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The Weyl tensor equates the Riemann tensor in vacuum

$$ C_{\mu \nu \eta \lambda} = R_{\mu \nu \eta \lambda} $$

So it makes me wonder about the tensor

$$T_{\mu \nu \eta \lambda} = C_{\mu \nu \eta \lambda} - R_{\mu \nu \eta \lambda} $$

and how it relates to the 2nd-rank stress-energy tensor $T_{\mu \nu}$. In particular, both tensors are zero and non-zero in the same domains, so they must be related. In the other hand, general relativity says that matter affects geometry only through the 2nd-rank tensor, so in theory no higher rank tensor should contain more information about the matter fields than what it (the 2nd-rank tensor) already does

I'm trying to figure out if the 4th rank tensor can be interpreted or not as containing more information about the energy-matter fields or if the extra degrees of freedom are strictly geometric. The question is relevant for considering alternative formulations of the matter curvature relationship that tend to the Einstein equation in some sensible limit

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2 Answers 2

This object is related to the Schouten tensor, $$S_{ab} = \frac{1}{n-2}\left(R_{ab} - \frac{R}{2(n-1)} g_{ab}\right).$$ We find $${C_{ab}}^{cd} - {R_{ab}}^{cd} = -4 S_{[a}^{[c} \delta_{b]}^{d]}.$$ As @Luboš Motl mentions, this tensor depends only on the Ricci tensor and scalar curvature. That is, it doesn't "know" any more than Ricci---on the geometry side it is nothing new.

It doesn't make sense to ask how this is related to $T_{ab}$ without the Einstein equations or some explicit "alternative formulation." If the Einstein equations can be assumed it is a straightforward exercise to work it out using $R = -\frac{2}{n-2} 8\pi T$ and $R_{ab} = 8\pi(T_{ab} - \frac{1}{n-2} g_{ab}T)$.

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One may simply calculate and simplify your tensor $T_{4}$. Following the definition of the Weyl tensor, it's obvious that your $$ T_{abcd} = -\frac{2}{n-2} (g_{a[c}R_{d]b} - g_{b[c}R_{d]a}) + \frac{2}{(n-1)(n-2)} R g_{a[c} g_{d]b} $$ so even without using any equations of motion, your tensor is a function of the Ricci tensor only (and the Ricci scalar which is the trace of the Ricci tensor, anyway). So indeed, in the vacuum where the Ricci tensor vanishes by Einstein's equations without a right hand side, your tensor vanishes, too.

It's completely illogical to call this tensor a "generalization of the stress-energy tensor" because as you defined it, it depends on the metric and its derivatives only. You may also replace the Ricci tensor in the formula above by the appropriate multiple of the stress-energy tensor (with the inverted trace), using Einstein's equations. Then, you will see that $T$ with four indices may indeed be obtained from objects such as $T_{ab} g_{cd}$.

But what it would be good for? If your question is whether this object is natural, useful, or justified by something, my answer is No. Nevertheless, if you're excited by various other fields with 4 indices and symmetries of the Riemann tensor, you may want to read the following 2000 paper by Chris Hull (page 10 and so on):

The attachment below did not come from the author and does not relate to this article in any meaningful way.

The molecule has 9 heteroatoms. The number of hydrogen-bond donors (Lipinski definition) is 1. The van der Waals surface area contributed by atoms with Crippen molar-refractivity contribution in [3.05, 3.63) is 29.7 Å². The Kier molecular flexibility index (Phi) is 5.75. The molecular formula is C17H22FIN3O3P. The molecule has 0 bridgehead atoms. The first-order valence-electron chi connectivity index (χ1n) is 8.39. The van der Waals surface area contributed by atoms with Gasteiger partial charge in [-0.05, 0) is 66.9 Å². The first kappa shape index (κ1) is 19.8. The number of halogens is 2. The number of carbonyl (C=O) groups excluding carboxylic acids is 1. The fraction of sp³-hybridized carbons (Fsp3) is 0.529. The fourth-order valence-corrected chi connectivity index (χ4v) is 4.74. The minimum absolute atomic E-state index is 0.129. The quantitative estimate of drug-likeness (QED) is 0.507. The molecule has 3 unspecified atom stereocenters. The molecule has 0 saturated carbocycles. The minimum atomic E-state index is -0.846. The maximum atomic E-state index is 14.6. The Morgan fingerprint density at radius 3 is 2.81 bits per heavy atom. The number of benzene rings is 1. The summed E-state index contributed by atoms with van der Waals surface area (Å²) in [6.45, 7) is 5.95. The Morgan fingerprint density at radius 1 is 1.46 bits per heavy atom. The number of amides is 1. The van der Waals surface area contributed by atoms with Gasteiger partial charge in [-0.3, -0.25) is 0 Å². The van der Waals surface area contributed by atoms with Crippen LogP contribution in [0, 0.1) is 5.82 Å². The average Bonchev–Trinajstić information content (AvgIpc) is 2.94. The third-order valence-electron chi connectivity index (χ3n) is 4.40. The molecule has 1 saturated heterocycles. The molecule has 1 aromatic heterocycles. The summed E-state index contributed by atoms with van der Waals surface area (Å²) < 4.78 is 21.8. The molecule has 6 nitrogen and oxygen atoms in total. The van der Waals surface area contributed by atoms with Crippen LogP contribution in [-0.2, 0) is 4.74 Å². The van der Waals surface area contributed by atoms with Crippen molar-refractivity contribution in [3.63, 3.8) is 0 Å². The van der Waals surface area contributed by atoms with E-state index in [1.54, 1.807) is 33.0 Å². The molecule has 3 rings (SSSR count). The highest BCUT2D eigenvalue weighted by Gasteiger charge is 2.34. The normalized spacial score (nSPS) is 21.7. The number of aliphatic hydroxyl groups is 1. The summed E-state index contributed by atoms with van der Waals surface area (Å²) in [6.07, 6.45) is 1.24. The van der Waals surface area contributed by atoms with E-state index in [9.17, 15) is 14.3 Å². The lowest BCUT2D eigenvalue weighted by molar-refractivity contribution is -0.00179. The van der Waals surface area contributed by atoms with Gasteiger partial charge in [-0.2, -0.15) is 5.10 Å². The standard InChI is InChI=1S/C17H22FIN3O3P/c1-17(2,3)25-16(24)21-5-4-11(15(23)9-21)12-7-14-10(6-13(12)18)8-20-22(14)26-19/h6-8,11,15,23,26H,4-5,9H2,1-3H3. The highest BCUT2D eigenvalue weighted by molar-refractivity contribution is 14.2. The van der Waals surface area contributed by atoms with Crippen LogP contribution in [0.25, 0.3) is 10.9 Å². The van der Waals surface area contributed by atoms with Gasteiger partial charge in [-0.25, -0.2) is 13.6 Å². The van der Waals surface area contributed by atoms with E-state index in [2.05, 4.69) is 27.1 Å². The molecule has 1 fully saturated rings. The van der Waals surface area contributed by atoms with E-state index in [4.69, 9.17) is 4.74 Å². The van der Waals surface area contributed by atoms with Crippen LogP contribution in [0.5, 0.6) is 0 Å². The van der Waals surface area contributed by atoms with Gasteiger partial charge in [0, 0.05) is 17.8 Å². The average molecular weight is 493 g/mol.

http://arxiv.org/abs/hep-th/0011215

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Hi Lumo, i appreciate that it is all expressed in terms of the metric and the Ricci tensor. Thinking about it, your argument should apply to the Einstein tensor as well, since it depends on the same quantities. Does it mean that the Einstein tensor depends "on the metric and its derivatives only"? clearly, that is simply not true. –  lurscher Jul 19 '12 at 17:52
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Yes, obviously, Einstein's tensor only depends on the metric and its derivatives, much like the Riemann tensor, Ricci tensor, Ricci scalar, Weyl tensor, or anything else of this kind. All these objects describe the curvature of the spacetime geometry and nothing else. WTF? Einstein's equations link Einstein's tensor with the stress-energy tensor of matter – that's how matter curves the spacetime – but these equations are not definitions of either objects and they don't hold by definition. They're dynamical laws of Nature that hold when they hold. –  Luboš Motl Jul 19 '12 at 17:54
    
also, the argument that it can be expressed as non-contracted tensor products of the 2-nd rank stress-energy tensor and the metric is valid, but note that it relies on assuming the Einstein equation. I was trying to make this question more of a meta sort of question, without assuming the Einstein equation (which would lead to failure by tautology) –  lurscher Jul 19 '12 at 17:54
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when you say "because they are the only way how the stress-energy tensor may be related to geometry", thats it! that is what i'm asking. If you know how to prove this, then post that as the answer. thanks! –  lurscher Jul 19 '12 at 18:02
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I have already explained why your speculative part of the question you just added is based on elementary childish errors in logic. –  Luboš Motl Jul 19 '12 at 18:03

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